The pandemic’s onset has seen a significant hit to respiratory services struggling under soaring demand for ventilators, oxygen, and related resources. As a particularly high risk group for severe forms of COVID-19, patients with Chronic Obstructive Pulmonary Disease (COPD) have faced a challenging year of increased isolation to reduce their chance of infection — this in turn has seen a reduction in the number of COPD admissions over this period.
However, as a chronic disease prone to significant deterioration without appropriate care and disease management, the downstream impacts of a potentially delayed seeking of care for healthcare issues in a patient population that typically sees high complexity, is one that holds significant implications for respiratory services already under high degrees of strain as a result of COVID-19. As recovery planning and action continues over the coming months, it will be crucial to understand how the COPD service and clinical patient characteristic landscape has changed since the pandemic’s onset, and how this may affect future demand.
As such, this report examines the underlying depth surrounding COPD, utilising our Health Data Science Platform (DSP) to generate detailed insights into the current admissions landscape at a national level, as well as changes to key patient flow metrics following COVID-19’s onset. Focusing upon measures such as Length of Stay (LoS), diagnosis depth, and mortality, the report explores how these compare between providers — highlighting strong performers, as well as potential outlier trusts to better understand the underlying factors within such disparities.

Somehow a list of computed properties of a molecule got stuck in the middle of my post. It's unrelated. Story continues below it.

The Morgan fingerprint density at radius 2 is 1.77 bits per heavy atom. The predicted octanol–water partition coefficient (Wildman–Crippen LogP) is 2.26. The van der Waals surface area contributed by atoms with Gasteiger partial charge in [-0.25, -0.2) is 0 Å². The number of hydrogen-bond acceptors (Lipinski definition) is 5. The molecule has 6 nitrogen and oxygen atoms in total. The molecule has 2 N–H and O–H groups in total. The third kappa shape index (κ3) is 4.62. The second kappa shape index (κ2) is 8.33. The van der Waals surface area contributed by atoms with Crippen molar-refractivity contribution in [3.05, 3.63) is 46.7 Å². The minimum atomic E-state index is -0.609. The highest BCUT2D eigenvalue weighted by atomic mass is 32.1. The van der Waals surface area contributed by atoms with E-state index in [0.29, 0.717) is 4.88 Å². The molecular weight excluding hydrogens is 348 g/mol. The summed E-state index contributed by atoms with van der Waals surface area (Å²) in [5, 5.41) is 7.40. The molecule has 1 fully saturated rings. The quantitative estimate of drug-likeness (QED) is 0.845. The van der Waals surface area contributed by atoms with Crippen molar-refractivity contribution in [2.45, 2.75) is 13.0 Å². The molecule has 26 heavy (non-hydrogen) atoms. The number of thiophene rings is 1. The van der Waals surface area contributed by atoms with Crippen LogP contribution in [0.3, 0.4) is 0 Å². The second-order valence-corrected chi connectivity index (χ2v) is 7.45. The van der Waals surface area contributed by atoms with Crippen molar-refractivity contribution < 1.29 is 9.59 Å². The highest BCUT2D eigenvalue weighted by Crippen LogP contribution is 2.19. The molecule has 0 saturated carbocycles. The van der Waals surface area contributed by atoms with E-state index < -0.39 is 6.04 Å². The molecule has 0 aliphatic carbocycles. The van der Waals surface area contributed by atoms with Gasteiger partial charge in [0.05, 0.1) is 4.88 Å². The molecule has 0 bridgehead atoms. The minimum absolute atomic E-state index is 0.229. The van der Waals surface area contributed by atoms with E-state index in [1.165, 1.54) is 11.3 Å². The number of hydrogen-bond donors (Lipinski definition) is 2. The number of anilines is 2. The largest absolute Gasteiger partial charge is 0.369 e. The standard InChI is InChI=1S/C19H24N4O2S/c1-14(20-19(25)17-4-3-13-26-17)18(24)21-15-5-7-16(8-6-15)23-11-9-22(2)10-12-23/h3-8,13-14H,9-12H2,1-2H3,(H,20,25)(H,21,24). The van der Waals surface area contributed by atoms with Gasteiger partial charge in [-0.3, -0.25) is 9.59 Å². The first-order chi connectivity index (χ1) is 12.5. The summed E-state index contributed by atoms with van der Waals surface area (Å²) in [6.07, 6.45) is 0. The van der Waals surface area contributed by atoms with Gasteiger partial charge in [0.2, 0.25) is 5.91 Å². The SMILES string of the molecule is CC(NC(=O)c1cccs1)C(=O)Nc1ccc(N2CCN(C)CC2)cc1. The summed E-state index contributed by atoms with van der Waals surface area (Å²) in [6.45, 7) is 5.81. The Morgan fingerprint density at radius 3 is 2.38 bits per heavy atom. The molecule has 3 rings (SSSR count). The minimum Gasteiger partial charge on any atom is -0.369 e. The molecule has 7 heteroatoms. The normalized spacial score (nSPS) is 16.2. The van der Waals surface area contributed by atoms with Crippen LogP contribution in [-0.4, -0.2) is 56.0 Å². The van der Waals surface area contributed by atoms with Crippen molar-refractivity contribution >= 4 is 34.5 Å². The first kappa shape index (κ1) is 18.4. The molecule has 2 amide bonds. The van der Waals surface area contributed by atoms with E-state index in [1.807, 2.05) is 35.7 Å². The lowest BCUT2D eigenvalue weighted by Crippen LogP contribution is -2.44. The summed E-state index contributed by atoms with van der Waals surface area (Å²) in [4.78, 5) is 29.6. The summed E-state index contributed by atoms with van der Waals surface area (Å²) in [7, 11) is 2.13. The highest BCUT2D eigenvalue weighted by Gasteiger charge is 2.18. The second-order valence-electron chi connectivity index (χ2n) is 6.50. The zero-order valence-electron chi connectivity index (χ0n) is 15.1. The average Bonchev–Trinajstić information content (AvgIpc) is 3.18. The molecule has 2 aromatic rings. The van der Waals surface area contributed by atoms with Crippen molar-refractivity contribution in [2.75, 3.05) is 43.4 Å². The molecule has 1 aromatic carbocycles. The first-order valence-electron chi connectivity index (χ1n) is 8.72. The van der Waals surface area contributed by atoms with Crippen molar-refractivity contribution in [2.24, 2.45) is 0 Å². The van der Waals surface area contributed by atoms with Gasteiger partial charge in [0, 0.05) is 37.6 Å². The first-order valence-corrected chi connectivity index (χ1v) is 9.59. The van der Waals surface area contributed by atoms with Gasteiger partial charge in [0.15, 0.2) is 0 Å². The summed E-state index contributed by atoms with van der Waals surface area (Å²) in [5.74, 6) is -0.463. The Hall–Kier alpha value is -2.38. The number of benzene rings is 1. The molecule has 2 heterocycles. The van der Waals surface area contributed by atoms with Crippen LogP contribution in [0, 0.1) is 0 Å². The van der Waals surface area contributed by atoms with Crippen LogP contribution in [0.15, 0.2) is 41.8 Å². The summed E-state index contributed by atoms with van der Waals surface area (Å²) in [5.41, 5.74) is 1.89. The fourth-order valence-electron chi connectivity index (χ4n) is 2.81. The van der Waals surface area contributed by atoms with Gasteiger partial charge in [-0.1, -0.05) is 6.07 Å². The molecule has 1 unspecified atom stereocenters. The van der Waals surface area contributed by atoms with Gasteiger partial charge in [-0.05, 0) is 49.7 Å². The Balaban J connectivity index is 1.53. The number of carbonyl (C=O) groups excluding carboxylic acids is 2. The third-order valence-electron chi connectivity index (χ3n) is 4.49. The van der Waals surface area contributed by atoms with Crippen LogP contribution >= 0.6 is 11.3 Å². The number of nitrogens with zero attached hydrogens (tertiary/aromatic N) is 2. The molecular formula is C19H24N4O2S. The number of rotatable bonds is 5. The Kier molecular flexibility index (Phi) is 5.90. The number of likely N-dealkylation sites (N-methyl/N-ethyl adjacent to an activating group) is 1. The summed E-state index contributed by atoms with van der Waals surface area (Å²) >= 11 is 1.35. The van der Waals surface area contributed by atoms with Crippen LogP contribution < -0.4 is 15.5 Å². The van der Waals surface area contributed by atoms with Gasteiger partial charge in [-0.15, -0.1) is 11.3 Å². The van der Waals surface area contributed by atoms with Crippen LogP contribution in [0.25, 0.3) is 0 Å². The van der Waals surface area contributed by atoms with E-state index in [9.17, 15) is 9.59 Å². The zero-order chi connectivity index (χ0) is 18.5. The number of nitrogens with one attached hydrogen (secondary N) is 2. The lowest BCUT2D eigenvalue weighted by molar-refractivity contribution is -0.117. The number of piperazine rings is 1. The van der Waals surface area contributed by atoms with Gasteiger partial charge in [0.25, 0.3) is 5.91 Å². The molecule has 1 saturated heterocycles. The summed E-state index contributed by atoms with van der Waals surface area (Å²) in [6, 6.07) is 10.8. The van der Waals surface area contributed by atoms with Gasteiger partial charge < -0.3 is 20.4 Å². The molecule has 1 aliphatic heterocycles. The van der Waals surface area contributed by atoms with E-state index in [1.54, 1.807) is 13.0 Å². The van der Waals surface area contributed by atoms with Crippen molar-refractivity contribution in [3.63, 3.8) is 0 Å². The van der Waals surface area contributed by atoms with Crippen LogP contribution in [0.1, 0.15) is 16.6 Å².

With an exploration of the impact of COVID-19 upon specific patient diagnoses and the most severely impacted specialties, the report further delves into the DSP’s predictive insights regarding the upcoming demand in Inpatient care over the coming years, nationally and at a provider level.
It is expected in October 2021 that Trusts will begin recording “Long COVID” via clinical coding as a secondary diagnosis alongside presenting complaints as the primary. This focus will enable clinicians to understand the complexities of patient cohorts and the impact long term COVID has upon COPD outcomes.